It should be the night of the grand premiere, and the beginning of a long discussion about whether or not Paris Saint-Germain have assembled the most effective attacking trio in football, perhaps even the most dynamic striking trident in the game this century.
In Bruges, where the home team may fear their role is that of experimental punchbag, it is expected that Lionel Messi makes his first start for PSG. Neymar and Kylian Mbappe are also available to line up with him from kick-off.
Messi has played just half an hour so far for the club he joined in the summer from Barcelona, where, until late July, he had anticipated seeing out his peak career. The 34-year-old came on as a substitute at Stade Reims just over two weeks ago, to great fanfare, but as if to tantalise a worldwide audience pent up with anticipation about how Neymar, Mbappe and Messi might function together, the Brazilian member of the dream attack was substituted for Messi at Reims, where victory was assured above all by a brilliant Mbappe.
There had been further suspense, too, about Mbappe’s longer commitment to being part of the so-called ‘MNM’ striking trio. He was subject of a mammoth, €180 million ($212.6m) bid from Real Madrid in August. The 22-year-old Frenchman wants to play for Madrid at some stage in a career that has many years ahead of it, and will be out of contract next June.
PSG still turned the offer down. Mbappe remains part of their plans, at least for another nine months, pending a possible future where he may or may not become the capital ‘M’ in VBM, or MBV, or BVM, or whatever a Madrid forward line combining Karim Benzema, Vinicius and Mbappe might be labelled.
Perhaps the grand plan of ambitious PSG demanded that Messi, Neymar, and Mbappe share a pitch as teammates for the first time not in France’s Ligue 1 but in the Champions League. It is the competition that has been prioritised since Qatari investors took over the club a decade ago.
PSG have never won a European Cup, and the pursuit of it, even with Neymar and Mbappe operating as the most expensive tandem in history – a combined €400m was committed on their transfer fees in 2017 – has been wrought with frustrations. There was a losing final, against Bayern Munich, in 2020. There were defeats in both legs of the semi-final against Manchester City last May.
Pressure builds up with each of these near-misses. And PSG have frequently lost their bearings when the stakes rise. Much as the eye will be drawn to whether MBM has its premiere against Club Bruges on Wednesday night, and to how head coach Mauricio Pochettino chooses, tactically, to combine the trio, the fact is that, in other positions, Pochettino cannot chose from a full-strength squad because of the undisciplined way in which key players reacted to the collapse of their European dream last season.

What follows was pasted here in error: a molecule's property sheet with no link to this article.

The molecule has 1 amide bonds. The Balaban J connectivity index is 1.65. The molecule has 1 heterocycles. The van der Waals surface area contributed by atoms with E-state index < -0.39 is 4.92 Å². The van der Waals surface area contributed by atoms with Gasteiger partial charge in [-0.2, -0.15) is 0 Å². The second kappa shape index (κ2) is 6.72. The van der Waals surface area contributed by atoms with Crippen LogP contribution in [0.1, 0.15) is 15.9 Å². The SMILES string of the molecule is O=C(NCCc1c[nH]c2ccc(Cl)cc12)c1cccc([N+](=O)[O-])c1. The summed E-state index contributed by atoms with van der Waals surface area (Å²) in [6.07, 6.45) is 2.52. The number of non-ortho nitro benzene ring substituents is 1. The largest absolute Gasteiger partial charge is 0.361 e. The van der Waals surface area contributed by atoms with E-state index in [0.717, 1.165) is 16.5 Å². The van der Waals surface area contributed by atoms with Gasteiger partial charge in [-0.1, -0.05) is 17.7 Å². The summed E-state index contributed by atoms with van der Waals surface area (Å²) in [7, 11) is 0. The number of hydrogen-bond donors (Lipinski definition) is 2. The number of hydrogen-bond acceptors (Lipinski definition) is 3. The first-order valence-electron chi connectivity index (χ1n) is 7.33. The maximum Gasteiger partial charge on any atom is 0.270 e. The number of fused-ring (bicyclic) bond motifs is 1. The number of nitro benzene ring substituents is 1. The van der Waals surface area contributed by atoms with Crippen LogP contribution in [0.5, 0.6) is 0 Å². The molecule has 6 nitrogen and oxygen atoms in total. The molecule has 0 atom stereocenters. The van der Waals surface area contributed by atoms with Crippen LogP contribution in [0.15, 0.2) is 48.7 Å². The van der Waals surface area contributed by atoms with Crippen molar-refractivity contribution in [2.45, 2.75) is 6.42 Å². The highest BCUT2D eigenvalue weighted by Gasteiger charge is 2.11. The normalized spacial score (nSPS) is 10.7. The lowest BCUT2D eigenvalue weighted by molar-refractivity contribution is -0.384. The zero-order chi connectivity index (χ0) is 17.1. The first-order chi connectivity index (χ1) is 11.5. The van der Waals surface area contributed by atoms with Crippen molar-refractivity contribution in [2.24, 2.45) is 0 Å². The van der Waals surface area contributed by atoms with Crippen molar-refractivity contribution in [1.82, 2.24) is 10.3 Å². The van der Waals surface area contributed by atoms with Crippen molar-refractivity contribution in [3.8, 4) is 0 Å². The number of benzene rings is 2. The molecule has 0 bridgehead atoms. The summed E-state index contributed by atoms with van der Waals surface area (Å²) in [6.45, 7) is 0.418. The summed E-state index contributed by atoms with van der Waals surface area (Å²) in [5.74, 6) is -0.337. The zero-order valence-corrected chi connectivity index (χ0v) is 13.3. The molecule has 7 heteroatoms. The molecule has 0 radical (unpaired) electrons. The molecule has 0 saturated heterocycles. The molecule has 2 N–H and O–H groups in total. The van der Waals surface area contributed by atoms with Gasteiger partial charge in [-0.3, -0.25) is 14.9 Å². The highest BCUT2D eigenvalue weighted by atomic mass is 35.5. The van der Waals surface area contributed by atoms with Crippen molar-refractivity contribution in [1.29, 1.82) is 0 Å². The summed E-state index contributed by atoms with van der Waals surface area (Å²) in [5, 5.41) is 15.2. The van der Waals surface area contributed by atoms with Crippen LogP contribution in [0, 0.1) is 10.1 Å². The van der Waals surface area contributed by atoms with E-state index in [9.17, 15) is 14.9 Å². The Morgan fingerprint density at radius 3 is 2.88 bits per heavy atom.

Pochettino’s midfield enforcer, Idrissa Gana Gueye, will serve the second game of a two-match ban following his red card for a dreadful challenge on Ilkay Gundogan in the first leg of the semi against City. That night, PSG unravelled, losing 2-1 having taken an early lead in the tie.
Worse would be Angel Di Maria’s stamp at Fernandinho in the second leg, when City won 2-0. Di Maria was sent off and now begins a three-match Uefa suspension.
That rules the Argentinian, a key supplier of passes to Mbappe, Neymar, and, as an international teammate, to Messi, not only against Bruges but in the next two fixtures In a Group A that cannot be considered a formality - it includes the last two runners up in the Champions League plus the 2020 semi-finalists, RB Leipzig - that is a setback. PSG will be without Di Maria for the home games against City and Leipzig.
This evening, Pochettino will also be without Marco Verratti and new signing Sergio Ramos, both recovering from injury.
That should be no great burden against Bruges, leaders of the Belgian league, whose bad luck is to have been drawn into a ferocious group. Their privilege is to the chosen witnesses of Messi’s likely first start as a PSG player, one who, according Pochettino, is impatient to take aim at a fifth Champions League title of his career.
“Since he’s arrived in Paris, he’s adapted fast, trained well and is striving to get to his highest level as soon as possible,” said the PSG head coach.